Recent Comments


    Profiles of Compassion and Courage: Joshua Klipp

    stuJazz vocalist Joshua Klipp believes that life’s length is measured in breath, but it’s depth is measured in love. This talented transgender role model adds with passion, “I love life!” His coolness factor is off the charts as he continues to impress audiences both locally and nationwide. You can catch him and the Klipptones swinging the Palace Hotel in San Francisco this and most Fridays, from 8 PM to midnight. No cover!

    SS: How did you become involved in your work?

    JK: I was raised in a musical family. My parents met singing at a wedding and music was always a part of my home life.  During many holiday seasons my family sang at Christmas Eve mass and my friends called us the “Von Klipps,” which was super embarrassing. My dad played the piano and subscribed to Sheet Music Magazine.  Every month, a new edition came in, and he’d sit down at the piano and teach me songs. He played; I sang. Years later, I learned these were mostly jazz standards. That’s how I got involved with music, and specifically jazz.

    SS: Name one of your key mentors and explain how he or she inspired your work.

    JK: I don’t feel like I have mentors; I feel like I have heroes. My mom is one of my heroes. She sings like a bird. Growing up, the sound of her singing was like home to me: comforting, familiar and grounding. She became disabled through polio at a young age, though, and because of that, and the times in which she grew up, no one would put her on stage. She also wasn’t included in a lot of social activities, like dancing, which she loves. Despite this, she found, and continues to find, ways to survive and thrive and live a life full of love and music. And when she dances, she is vibrant. My Mom’s life instructs me and how I approach my music – that no matter what, I have to sing, I have to do this in this life, and do it with all my heart. She’s my hero.

    SS: If you could fix or solve one major problem in the Bay Area, what would it be and why?

    JK: San Francisco has a rich history of live music. Population growth and gentrification, though, have really crowded it out. Back in the mid 20th century and earlier, you couldn’t walk down the streets without live music pouring out of bars and restaurants. There was the Fillmore and Tenderloin, as well as North Beach establishments and the “Harlem of the West.” But before that there was the Barbary Coast, and all those buildings downtown that now house fancy design firms were rollicking piano and cabaret joints. Somewhere along the way, live music got the reputation of being a nuisance, probably blacklisted as devaluing property. As a musician who sees the impact my music has on the people who come and listen, I know the opposite is true. Live music brings people together. It creates community, connection and possibility. People dance, talk, and laugh together. People are moved. People meet each other and sometimes even fall in love over a song. So if I could solve one major problem in the Bay Area, it would be to have beautiful live music in every imaginable space.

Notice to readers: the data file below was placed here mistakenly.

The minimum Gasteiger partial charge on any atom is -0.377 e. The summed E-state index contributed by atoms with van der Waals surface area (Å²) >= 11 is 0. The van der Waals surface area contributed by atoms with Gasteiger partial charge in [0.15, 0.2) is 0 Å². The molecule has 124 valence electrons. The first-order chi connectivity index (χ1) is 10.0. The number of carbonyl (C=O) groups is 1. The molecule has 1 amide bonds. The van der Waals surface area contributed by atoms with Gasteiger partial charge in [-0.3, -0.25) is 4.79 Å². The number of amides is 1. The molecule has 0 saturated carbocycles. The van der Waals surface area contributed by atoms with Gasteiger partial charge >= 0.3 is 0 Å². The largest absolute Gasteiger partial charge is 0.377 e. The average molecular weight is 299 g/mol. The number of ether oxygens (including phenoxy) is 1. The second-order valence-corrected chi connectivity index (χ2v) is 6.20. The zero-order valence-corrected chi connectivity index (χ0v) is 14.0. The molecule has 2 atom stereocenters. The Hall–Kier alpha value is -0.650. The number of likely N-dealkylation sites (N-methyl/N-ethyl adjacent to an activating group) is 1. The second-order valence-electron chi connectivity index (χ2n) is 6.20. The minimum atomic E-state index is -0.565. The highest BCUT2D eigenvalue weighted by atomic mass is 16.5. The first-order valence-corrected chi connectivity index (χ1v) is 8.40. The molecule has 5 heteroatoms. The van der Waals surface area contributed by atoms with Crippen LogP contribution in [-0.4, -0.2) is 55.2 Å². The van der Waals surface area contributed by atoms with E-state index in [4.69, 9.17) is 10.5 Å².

SS: Among your many achievements, which one are you most proud of and why?


    JK: I’m most proud of being able to sing. As a transgender person, this isn’t a given. In order to transition and live authentically, I had to be at peace with the possibility that my voice might not be there on the other side. I’m almost nine years into transition now, and my voice still has its issues. What’s changed is my attitude. I learn and re-learn to love myself just the way I am, with all my flaws, and realize that this honesty is more beautiful on stage than even the most perfect voice. And hey, my voice isn’t too bad. I never take it for granted. In fact, there are so many times when I’m on stage singing and can’t believe what a fortunate life I’ve had and continue to lead.

    SS: What are your future goals and aspirations?

    JK: I want to keep doing what I’m doing. I’d like to help others do what they love, and generally leave this world a better place.

    For a complete list of Joshua’s gigs and for more information, please visit

    Stu Smith is board chair emeritus of Shanti Project, board chair of The Paratransit Coordinating Council, a member of the Castro Country Club Advisory Board and the LGBT Senior Task Force, and producer and host of the public access TV program “The Drag Show.” KQED has honored Stu as a 2013 LGBT Hero.